My first draft installation/scratch performance will incorporate recordings from people living in Southwark, which have to be carefully and thoughtfully edited into a single soundtrack, that does not alter the meaning of what each interviewee has volunteered to the project. The installation/performance will be a one-day event on the 24th of April 2019, at the South London Gallery. Where I will construct an installation comprising of projected imagery that reflects my responses to what I have been recording, using film and photography taken from areas of Southwark, where my interviewees reside, work or study.
I am creating imagery that will provide an atmospheric feel to the installation, to enhance the audience’s experience of listening to the recorded voices and not divert the viewer away from them. In simpler terms, the imagery needs to be abstracted enough to give atmosphere rather than a direct interpretations of what is being said. To achieve this, I am entering new creative territory.
In conjunction with this aspect of the project, there are the complexities of the live sound performance. I will be playing keyboards, alongside Dee Fry (guitar), Jo-Anne Cox (cello) and Zack De Santos (Viola). Our performance will be an improvisation. And after a meeting at the Royal Festival Hall, my musicians and I have agreed that they will not listen to the sound track until the day of the performance. Our intention is to deliver a fresh direct emotional response to the recorded voices. We want to ensure that we listen, more than play, limiting us to a more spatial and atmospheric way of paying together, than if we were previously prepared, thus giving the recorded voices the central role. And my response when playing, will be directly influenced by what my musicians perform, to stop me from directing our performance, in accordance to my previous knowledge of the interview recordings.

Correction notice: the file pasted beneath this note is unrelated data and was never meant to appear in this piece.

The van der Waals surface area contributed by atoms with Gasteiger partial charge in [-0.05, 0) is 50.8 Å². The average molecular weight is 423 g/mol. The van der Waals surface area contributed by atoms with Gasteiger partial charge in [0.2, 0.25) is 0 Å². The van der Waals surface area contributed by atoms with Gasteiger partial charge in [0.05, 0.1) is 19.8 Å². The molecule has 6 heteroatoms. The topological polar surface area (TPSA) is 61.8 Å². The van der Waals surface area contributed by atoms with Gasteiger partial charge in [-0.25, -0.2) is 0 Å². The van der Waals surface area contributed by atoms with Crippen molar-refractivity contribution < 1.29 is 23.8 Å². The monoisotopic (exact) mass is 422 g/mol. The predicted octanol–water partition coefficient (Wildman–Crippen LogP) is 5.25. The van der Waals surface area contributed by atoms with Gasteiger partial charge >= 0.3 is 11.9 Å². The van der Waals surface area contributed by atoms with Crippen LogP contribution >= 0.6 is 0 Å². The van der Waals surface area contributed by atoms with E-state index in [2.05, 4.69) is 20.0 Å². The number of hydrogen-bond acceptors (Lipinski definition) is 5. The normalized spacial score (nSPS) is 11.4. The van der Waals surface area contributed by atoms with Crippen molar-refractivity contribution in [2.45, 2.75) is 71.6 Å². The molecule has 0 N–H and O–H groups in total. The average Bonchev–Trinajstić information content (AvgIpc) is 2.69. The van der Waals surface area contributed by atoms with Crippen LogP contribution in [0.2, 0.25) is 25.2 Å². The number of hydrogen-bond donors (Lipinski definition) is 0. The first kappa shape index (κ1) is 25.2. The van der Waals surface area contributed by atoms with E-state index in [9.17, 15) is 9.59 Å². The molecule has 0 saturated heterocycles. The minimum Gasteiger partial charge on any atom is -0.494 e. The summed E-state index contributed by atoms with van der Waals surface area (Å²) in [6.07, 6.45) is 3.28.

The next and final installation/performance will take place on the 26th of June 2019 at the Plough Art Centre in Torrington, North Devon. The soundtrack will be edited from the interview recordings of people living, studying and working in North Devon, along with recordings from Southwark and Bavaria. For this final stage of the project, I will be working with Sue Austin to develop a 360° installation. Sue will be providing her 360° rig, which will be an immense difference from how I am projecting imagery at the South London Gallery. Her rig will provide a sculptural centrepiece housing the imagery and musicians, so that visitors can walk in and around the installation/performance. She will help me edit my visual material and film a dry performance (without audience) to be uploaded to the Internet. I have not worked with 360° technology before, so this will be another major learning curve.
Both installations/performances at South London Gallery and the Plough Art Centre will be testing grounds for my innovation, ingenuity and integrity as an artist. Therefore, I am in new ‘Surroundings‘ of unexplored innovation and creative territory. I look forward to responses from anyone interested in commenting on and in extending any discourse around my project.
I am also trying to reach another disabled volunteer interviewee living, working or studying in Southwark. If you are that person, or know anyone who might be interested, please contact me via this blog or on Facebook.